My friends, while this seems alarming to many of us who desire to walk with the Lord, we are not without hope. Even as the main theme of Zephaniah Chapter One is judgment, the hope of redemption lies in further reading of this short book. Even today, the Lord is undoubtedly searching the Church of His Son, the Lord Jesus Christ, with His lamp, seeking out both the wicked and the righteous. With His searchlight of truth and justice, He is looking for those who are apathetic and those who would no longer define good and evil by His holy word. We must surely believe that God is searching out wickedness as faithfully today as He did in millennia past. May we not be those whom He would need to find in the dark places of His Son’s Church. May we live in the light of His glory and be witnesses of a revived Church that He desires to spread throughout the entire earth.

Heavenly Father, You indeed are the one who searches our hearts. You are the great omniscient one who knows our comings and our goings. May we give ourselves totally to You this night. May You search us and find that there is no wrong way within us. If there is, Lord, we ask that You would bring Your light to all areas of our heart that might be wrong before You. Remove our apathy, O Lord, and give us wisdom and understanding to know what is right in Your eyes, and not what we determine to be so. We ask You to empower us, helping others to come into the light of Your presence that we may be able to rejoice in their salvation. In Jesus’ name, Amen.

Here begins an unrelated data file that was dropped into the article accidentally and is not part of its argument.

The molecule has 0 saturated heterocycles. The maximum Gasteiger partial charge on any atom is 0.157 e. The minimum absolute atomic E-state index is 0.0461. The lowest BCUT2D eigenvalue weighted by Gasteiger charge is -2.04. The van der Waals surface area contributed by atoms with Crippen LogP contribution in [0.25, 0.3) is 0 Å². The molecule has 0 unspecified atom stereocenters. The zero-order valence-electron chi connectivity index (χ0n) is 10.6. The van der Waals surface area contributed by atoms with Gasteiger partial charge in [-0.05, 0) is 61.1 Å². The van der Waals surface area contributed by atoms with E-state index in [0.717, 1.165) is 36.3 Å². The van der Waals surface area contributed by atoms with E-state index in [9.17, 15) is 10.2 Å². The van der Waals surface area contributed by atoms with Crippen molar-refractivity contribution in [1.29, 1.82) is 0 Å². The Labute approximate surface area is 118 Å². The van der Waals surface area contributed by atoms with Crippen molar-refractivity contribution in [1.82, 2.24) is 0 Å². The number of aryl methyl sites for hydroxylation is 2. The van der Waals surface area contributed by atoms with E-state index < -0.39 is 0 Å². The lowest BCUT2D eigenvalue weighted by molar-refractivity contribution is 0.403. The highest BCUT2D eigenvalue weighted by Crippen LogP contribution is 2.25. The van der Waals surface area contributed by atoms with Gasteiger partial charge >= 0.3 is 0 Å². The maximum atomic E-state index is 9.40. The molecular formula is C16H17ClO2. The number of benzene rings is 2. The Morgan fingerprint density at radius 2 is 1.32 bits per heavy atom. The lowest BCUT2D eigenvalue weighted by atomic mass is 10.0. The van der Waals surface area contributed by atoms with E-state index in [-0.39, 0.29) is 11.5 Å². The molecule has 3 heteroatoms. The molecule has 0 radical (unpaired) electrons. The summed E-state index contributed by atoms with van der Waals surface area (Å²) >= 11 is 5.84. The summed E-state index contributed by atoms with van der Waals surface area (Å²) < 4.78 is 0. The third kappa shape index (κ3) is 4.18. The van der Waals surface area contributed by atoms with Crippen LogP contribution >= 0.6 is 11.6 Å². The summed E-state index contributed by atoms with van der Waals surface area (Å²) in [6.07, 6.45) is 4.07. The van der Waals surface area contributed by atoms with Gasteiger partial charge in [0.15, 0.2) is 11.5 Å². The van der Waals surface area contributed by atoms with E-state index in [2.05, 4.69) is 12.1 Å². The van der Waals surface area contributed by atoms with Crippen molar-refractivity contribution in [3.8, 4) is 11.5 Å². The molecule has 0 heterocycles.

Your Barefoot Servant,




The Bare Soul Archives